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UCOMM

Trump: Fire ‘em and Freeze their Wages

Trump's senseless budget calls for redefining the federal workforce by stopping raises, increasing healthcare contributions and more

Brian Young's picture
Feb 14, 2018

This week, Trump released his budget for 2019. On Monday we took a look at the $200 Billion infrastructure plan that seeks to privatize many of our roads and bridges.

One of the ways that Trump is proposing to pay for his massive budget is by making significant changes to the federal workforce. First, he is proposing a wage freeze for 2019. According to the Federal Employees Pay Comparability Act, government workers were slated to receive a 2% base pay raise, while some in higher cost areas would get slightly more. The budget also proposes slowing down “step increases” or automatic raises based on longevity and instead issue more performance-based raises. Trump is also proposing making it easier to fire federal employees by streamlining the hiring and dismissal process and using the performance reviews that will be instituted to determine raises to also decide who is underperforming. This component seems to mirror the Veterans Affairs Accountability and Whistleblower Protection Act which Congress passed in June.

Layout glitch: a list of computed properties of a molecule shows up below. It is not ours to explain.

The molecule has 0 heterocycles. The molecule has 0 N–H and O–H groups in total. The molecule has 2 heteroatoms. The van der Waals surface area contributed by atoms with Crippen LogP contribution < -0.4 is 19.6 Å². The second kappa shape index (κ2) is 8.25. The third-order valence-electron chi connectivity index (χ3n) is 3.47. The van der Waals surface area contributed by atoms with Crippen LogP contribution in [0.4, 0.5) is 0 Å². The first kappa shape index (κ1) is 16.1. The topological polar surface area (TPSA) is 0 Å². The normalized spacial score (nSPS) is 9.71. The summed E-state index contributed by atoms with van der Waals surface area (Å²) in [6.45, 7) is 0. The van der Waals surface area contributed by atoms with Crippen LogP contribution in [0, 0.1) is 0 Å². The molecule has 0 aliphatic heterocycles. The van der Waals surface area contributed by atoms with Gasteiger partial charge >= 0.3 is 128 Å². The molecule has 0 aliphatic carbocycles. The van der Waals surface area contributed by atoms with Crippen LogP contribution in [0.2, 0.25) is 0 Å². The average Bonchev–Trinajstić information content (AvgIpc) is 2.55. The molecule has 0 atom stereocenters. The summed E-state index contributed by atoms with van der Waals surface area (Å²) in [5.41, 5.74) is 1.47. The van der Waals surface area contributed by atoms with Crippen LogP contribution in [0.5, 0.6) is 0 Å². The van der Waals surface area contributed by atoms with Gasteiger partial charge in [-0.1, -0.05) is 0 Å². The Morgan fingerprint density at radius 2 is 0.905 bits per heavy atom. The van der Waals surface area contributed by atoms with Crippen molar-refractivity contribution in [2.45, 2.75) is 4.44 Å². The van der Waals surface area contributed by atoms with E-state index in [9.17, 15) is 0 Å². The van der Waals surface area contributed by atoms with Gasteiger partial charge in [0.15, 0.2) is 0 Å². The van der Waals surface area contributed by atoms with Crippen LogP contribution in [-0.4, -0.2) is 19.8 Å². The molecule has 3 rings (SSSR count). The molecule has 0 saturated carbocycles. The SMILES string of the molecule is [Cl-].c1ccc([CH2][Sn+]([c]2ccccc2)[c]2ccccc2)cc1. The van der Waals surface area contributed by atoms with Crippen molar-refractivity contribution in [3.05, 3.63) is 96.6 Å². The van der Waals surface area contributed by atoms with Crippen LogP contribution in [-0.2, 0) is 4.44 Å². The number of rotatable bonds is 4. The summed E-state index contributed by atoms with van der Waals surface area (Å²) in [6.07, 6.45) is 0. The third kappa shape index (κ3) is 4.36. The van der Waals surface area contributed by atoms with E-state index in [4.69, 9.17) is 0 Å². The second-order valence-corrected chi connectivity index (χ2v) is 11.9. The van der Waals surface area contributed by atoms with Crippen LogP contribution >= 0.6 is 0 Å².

Trump’s budget also took aim at federal workers retirement by asking for employees to make larger contributions while the government cuts theirs. Proposals include the elimination of the cost-of-living adjustment (COLA) for current and future participants in the Federal Employee Retirement System (FRES) and a .5% cut to COLA for Civil Service Retirement System (CSRS) participants. He is also proposing ending payments from FRES for employees who retire before age 62. It also calls for employees to contribute an additional 1% to their retirement every year. The goal is to get federal workers to be paying about 6% of their salary into the retirement system. Annuities would also be changed and would be calculated as an average of the salary made over the five highest consecutive salary years. Currently, they only use three years, which helps to increase the payout.  The budget also funds a study that would explore the benefits of getting rid of a pension system for future employees.

As UCOMM has previously reported, Trump is looking at reducing the number of days off that federal workers get. The proposal would combine all days off into one “paid time off category” while reducing the total amount of days that an employee could take. This would include the elimination of some Federal Holidays.

Federal unions did not escape Trump’s wrath. In an appendix of the budget, there is a proposal to reduce union time, where union leaders are able to use work time to deal with union issues, such as representing members in a meeting with their boss. The proposal would severely limit what is allowed to be done during this time, a clear attempt on the part of Trump to weaken AFGE and other federal unions.

“Trump's budget is nothing less than a roadmap for dismantling the career civil service and handing over our most sacred public institutions to political donors and party loyalists,” said J. David Cox of the American Federation of Government Employees (AFGE) the union that represents federal workers. "The financial hit alone to federal workers would climb to $246 billion over 10 years if President Trump succeeds in freezing their wages next year. The women and men who serve our country deserve our support and respect, not calls for slashing their pay and benefits and politicizing their jobs."

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